Sunday, September 6, 2009

Of desire, logic and social conscience

The Buddha describes lust/desire as the origin of suffering. Brihadaranyaka Upanishad states pointblank that a person consists of desires. For Manu desire is one of humankind’s ten vices. Every source of wisdom warns us against desire, greed, avarice, the craving for more and more.

Yet, desire drives us. The latest example of this is cricket star Harbhajan Singh driving an unlicensed Hummar vehicle in Chandigarh. It may seem like a minor matter, but it is a symptom of what seems to have become a national trait – the arrogance of money.

Even California Governor Aarnold Schwa has given up his Hummar as unnecessarily showy. If an Indian cricketer lusts for this military-type macho car, we can’t stop him. But couldn’t he wait until it was registered? Contempt for such a simple legal requirement comes from arrogance of New Money. He will get away with it, thus justifying the Indian VIP’s contempt for the law.

Our Newly Rich display their wealth with what can only be described as vulgar abandon. Simply put, they lack class. Old Money is more civilised. Can we imagine Ratan Tata or Kumaramangalam Birla importing a Ferrari and asking for tax exemption on it as the other VIP cricketer, Sachin Tendulkar, did?

Two characteristics mark out New Money pretenders from Old Money aristocrats. First, their ostentatious consumption is devoid of all logic. What is the logic of construction company boss Amit Bhonsale with three helicopters and twenty-five super luxury cars adding three new super luxury cars to his collection every year? What is the logic of paying Rs 15 lakhs for a bottle (that’s right, just one bottle) of Glenfiddich 50 Years whisky in a Delhi hotel? There’s no logic at all in paying Rs 10,000 for a bottle of Zacapa, a Guatemalan rum, in Mumbai when the 180-rupees Khoday’s rum is just as good except in snob value.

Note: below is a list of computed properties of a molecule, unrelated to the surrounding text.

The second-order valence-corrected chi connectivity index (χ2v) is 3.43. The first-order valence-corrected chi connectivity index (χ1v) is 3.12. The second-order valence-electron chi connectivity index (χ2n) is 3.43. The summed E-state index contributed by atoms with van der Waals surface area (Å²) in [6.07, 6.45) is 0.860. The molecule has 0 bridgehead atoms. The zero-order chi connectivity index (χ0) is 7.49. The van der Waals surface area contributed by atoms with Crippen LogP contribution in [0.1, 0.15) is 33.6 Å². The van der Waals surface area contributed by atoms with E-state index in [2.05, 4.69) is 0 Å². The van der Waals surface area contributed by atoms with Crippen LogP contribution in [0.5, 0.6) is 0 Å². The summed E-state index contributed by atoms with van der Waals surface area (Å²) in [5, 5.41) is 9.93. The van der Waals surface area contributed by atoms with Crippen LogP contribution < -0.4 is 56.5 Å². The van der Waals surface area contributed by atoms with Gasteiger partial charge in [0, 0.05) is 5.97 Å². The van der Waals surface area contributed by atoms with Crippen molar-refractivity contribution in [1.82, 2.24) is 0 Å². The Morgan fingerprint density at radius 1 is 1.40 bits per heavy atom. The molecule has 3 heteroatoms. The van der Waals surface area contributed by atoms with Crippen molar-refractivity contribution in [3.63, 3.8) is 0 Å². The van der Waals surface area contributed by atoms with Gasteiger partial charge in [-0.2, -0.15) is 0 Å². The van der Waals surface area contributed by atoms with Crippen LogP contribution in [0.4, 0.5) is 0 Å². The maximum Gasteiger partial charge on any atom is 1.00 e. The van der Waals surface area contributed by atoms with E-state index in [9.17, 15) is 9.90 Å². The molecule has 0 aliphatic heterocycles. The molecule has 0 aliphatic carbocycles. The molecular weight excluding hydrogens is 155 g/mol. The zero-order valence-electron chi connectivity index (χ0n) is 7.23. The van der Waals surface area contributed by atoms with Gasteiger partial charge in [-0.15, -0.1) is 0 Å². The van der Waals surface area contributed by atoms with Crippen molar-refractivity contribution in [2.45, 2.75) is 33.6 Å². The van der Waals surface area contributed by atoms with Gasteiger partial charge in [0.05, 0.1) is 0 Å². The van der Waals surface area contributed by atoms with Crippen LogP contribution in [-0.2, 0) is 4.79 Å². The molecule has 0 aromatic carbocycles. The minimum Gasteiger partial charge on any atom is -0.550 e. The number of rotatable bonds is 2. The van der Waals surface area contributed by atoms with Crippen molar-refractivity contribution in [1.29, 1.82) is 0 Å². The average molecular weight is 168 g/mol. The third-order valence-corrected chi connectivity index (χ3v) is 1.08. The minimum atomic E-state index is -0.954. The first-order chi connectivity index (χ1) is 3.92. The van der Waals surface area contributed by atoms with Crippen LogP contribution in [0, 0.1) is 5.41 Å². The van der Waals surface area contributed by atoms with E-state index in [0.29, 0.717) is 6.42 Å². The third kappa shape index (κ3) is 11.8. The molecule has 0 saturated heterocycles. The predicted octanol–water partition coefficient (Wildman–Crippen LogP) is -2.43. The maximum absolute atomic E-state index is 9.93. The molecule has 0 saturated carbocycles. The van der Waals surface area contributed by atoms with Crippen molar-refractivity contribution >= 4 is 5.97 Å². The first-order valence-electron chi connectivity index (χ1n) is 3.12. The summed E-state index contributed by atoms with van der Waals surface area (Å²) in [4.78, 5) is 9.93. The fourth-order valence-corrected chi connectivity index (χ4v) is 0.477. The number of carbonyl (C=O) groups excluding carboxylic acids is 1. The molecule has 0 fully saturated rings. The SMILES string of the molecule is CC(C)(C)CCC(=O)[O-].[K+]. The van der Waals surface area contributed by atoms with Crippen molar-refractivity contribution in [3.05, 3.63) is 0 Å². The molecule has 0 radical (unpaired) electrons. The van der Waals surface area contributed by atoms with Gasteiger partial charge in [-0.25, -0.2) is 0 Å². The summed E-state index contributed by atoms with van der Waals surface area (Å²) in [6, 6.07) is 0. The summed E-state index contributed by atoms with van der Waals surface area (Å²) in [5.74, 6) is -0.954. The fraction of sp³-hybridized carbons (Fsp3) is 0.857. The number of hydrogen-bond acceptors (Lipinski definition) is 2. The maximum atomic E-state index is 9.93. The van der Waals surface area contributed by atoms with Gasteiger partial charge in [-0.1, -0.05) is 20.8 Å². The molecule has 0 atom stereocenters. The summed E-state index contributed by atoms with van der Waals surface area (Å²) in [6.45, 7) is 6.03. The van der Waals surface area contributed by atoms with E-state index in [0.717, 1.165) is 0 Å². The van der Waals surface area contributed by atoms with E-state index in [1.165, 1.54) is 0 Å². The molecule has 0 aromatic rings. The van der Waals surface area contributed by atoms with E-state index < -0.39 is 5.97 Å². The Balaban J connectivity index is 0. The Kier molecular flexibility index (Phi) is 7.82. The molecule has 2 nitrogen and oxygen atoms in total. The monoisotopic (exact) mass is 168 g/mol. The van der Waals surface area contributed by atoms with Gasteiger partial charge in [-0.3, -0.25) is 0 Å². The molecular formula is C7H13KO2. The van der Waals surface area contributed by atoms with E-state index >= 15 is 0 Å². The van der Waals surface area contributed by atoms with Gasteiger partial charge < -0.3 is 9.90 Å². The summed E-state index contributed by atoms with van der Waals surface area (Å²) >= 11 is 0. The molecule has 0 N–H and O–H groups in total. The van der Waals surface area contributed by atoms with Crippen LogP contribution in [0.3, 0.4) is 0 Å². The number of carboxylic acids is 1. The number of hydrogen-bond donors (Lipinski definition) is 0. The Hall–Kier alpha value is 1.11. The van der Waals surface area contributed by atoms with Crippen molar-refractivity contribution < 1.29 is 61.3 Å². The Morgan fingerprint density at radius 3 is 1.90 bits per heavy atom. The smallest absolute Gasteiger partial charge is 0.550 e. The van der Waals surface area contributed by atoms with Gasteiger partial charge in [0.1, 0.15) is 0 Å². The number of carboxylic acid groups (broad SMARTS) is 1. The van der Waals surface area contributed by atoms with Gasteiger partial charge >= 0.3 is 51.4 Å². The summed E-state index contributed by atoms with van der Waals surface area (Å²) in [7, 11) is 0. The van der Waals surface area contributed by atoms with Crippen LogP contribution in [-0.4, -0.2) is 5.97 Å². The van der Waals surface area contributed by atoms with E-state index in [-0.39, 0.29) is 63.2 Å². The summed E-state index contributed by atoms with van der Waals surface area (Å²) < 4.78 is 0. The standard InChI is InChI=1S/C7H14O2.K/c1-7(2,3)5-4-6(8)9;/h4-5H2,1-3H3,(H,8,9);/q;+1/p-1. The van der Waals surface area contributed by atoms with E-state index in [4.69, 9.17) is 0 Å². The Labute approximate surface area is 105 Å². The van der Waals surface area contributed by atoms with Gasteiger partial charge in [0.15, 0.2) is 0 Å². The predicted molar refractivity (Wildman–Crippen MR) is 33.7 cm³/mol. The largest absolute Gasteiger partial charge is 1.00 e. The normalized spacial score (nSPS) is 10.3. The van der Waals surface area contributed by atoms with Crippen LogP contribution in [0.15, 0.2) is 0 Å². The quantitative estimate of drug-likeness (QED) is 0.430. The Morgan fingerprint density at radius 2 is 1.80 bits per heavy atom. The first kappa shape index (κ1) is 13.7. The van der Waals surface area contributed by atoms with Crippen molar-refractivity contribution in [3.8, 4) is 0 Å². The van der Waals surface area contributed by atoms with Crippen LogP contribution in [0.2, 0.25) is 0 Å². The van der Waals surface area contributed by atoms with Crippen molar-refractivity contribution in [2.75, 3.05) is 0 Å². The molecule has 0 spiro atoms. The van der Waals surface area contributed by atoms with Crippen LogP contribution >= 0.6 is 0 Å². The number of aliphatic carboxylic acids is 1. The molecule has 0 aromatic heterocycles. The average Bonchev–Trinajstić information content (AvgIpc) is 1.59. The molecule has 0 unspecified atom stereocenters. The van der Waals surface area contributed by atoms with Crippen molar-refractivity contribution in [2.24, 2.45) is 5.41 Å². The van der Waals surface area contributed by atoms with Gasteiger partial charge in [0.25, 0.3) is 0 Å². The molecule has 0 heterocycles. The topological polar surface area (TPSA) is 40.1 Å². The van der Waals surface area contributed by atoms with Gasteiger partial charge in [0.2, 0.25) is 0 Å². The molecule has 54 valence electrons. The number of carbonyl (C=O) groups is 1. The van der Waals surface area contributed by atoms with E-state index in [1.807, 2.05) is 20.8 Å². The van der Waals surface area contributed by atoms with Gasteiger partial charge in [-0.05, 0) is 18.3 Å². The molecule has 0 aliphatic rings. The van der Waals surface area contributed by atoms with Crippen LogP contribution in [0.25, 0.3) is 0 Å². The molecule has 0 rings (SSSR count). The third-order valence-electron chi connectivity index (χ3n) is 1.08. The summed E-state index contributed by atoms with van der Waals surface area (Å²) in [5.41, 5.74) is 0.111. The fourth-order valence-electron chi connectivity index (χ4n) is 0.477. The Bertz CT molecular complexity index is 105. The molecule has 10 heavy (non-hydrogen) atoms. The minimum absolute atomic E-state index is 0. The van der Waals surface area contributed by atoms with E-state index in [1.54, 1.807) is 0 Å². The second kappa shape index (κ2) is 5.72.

The other characteristic of the arrogant rich is their complete lack of a social conscience. The billions America’s super rich donate to charities is legend. Without the helpful tax structure that encourages philanthropy in America, many corporate entities in India have taken to social responsibility projects in a big way.

Elsewhere the picture is depressing. Some years ago in Bangalore, Amitab Bachchan’s company held a show promising to donate the proceedings largely to charity. That didn’t happen. Then it became known that he had bought land in Maharashtra on the false pretence of being a farmer in UP. Last year he got a show-cause notice after the Director of Revenue Intelligence charged that he walked through the Green Channel without declaring Rs 36 lakhs worth of clothes and accessories he bought in London. Why does one of the richest men in the country get into such problems?

Which is the same as asking: Why don’t our mega stars of sports and entertainment do more than token projects for the needy? The answer has something to do with character. National character, perhaps. Indians hold $ 1500 billion in personal deposits in Swiss banks making them world’s No. 1 in the slush fund league. The No. 2, Russians, hold only one-fourth of what Indians have. The Indian amount can clear our national debt and still leave a surplus the interest on which will be larger than the national budget. That means India can abolish all taxes.
Lovely dream! But note that modern living periodically gives us sobering thoughts. The latest has reminded us, sadly and poignantly, that all power and glory, all Lamborghinis and private jets and yachts can end suddenly in a lonely jungle in the mangled mess of a flying machine. RIP.